NEW YORK – A musical duo’s desire to demonstrate how music can give both solace and a voice to refugees worldwide is getting an extra boost through United Methodist connections.
Anna Petrova, a pianist, and Molly Carr, a violist, began playing together as a duo while at the Juilliard School and the Manhattan School of Music. They conceived their “Novel Voices” project to raise awareness about the refugee situation within their musical circles and show how to use art to make social change.
An Oct. 3 concert in New York, celebrating human rights and non-governmental organizations working with the United Nations, was one part of the project, organized with the Rev. Liberato “Levi” Bautista, who heads the U.N. office of the United Methodist Board of Church and Society.
Petrova told United Methodist News Service that she and Carr realized many friends their age didn’t know much about the current refugee crisis or the people who are doing refugee resettlement work.
“That’s what inspired us even more to do this project,” added Petrova, who teaches at the University of Louisville.
Novel Voices would become an extension of Project: Music Heals Us, a program that Carr created after working in a hospice while briefly considering a career in nursing. Carr, who is currently on the viola faculties of the Juilliard School precollege division, has organized concerts at nursing homes, hospitals, prisons and other locations.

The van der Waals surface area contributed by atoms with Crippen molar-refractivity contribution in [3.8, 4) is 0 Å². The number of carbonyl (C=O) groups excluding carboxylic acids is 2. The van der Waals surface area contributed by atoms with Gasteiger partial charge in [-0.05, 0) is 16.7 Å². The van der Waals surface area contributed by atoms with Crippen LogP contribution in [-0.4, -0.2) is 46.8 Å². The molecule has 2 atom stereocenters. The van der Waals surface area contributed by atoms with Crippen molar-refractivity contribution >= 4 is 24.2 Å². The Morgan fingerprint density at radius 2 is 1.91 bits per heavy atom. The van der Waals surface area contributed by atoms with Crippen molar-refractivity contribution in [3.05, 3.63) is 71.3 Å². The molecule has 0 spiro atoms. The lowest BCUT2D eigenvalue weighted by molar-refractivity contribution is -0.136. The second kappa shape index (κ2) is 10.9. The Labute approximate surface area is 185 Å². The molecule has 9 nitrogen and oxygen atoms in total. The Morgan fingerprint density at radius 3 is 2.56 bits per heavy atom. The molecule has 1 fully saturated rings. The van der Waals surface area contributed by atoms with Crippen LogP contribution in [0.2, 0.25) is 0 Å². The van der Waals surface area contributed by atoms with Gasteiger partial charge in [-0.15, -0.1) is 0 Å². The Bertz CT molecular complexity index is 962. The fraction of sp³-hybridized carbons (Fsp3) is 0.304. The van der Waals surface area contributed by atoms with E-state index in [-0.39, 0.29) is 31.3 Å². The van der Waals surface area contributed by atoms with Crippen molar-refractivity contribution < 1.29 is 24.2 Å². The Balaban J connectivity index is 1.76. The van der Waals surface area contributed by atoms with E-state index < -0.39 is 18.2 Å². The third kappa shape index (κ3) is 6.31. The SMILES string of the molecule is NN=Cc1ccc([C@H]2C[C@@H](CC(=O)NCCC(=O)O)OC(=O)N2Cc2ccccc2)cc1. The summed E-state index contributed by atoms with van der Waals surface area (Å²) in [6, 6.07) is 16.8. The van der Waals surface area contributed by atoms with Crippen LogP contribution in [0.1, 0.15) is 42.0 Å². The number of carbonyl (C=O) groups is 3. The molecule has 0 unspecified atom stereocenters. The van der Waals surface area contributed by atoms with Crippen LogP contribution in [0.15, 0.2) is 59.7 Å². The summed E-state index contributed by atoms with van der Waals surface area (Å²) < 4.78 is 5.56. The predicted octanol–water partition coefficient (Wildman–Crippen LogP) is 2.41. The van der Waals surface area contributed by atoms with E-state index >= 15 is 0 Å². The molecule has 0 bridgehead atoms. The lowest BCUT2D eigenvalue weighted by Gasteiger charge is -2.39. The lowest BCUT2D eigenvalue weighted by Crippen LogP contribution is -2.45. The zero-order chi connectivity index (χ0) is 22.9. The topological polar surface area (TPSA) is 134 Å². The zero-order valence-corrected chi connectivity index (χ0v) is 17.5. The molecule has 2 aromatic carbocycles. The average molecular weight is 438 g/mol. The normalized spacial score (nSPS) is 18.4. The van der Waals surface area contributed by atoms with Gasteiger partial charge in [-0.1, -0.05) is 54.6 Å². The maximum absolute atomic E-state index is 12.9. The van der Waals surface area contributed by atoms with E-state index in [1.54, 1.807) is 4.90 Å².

But the two young women needed help reaching the refugee community. Petrova reached out to the Rev. Elaine Wing, pastor of Calvary United Methodist Church in Dumont, New Jersey, where Petrova worked as the church music director for eight years, starting as an undergraduate at the Manhattan School of Music.
Petrova, a native of Bulgaria, said she has received “all kinds of support” from the Calvary congregation. “They’ve become my family,” she explained. “We just clicked really well.”
Wing contacted the Rev. Hector A. Burgos, director of Connectional Ministries for the Greater New Jersey Conference, who suggested getting in touch with the Rev. Jeania Ree V. Moore at the Board of Church of Society. Moore connected them with Bautista. “He just exactly knew what we were trying to do,” Petrova said.
Through the fall of 2019, the Novel Voices team — Petrova, Carr, composer Fernando Arroyo Lascurain and filmmaker and photographer Victoria Stevens — is holding periodic workshops with and performing concerts for refugees in five locations.
In August, Novel Voices visited a school run by the Danish Red Cross at the Jelling Refugee Center in Denmark and worked with children there aged 10 to 18. Some of the teachers were refugees themselves. The head teacher, for example, had come to Denmark from Bosnia during that country’s war in the 1990s.
The participants were shy at first, but “like our best friends” at the end of the two-day workshop, Petrova said. The duo talked about musical devices and sounds that can be used to express emotions and offered short piano and viola classes. Lascurain, who plays multiple instruments, taught guitar and basic piano chords.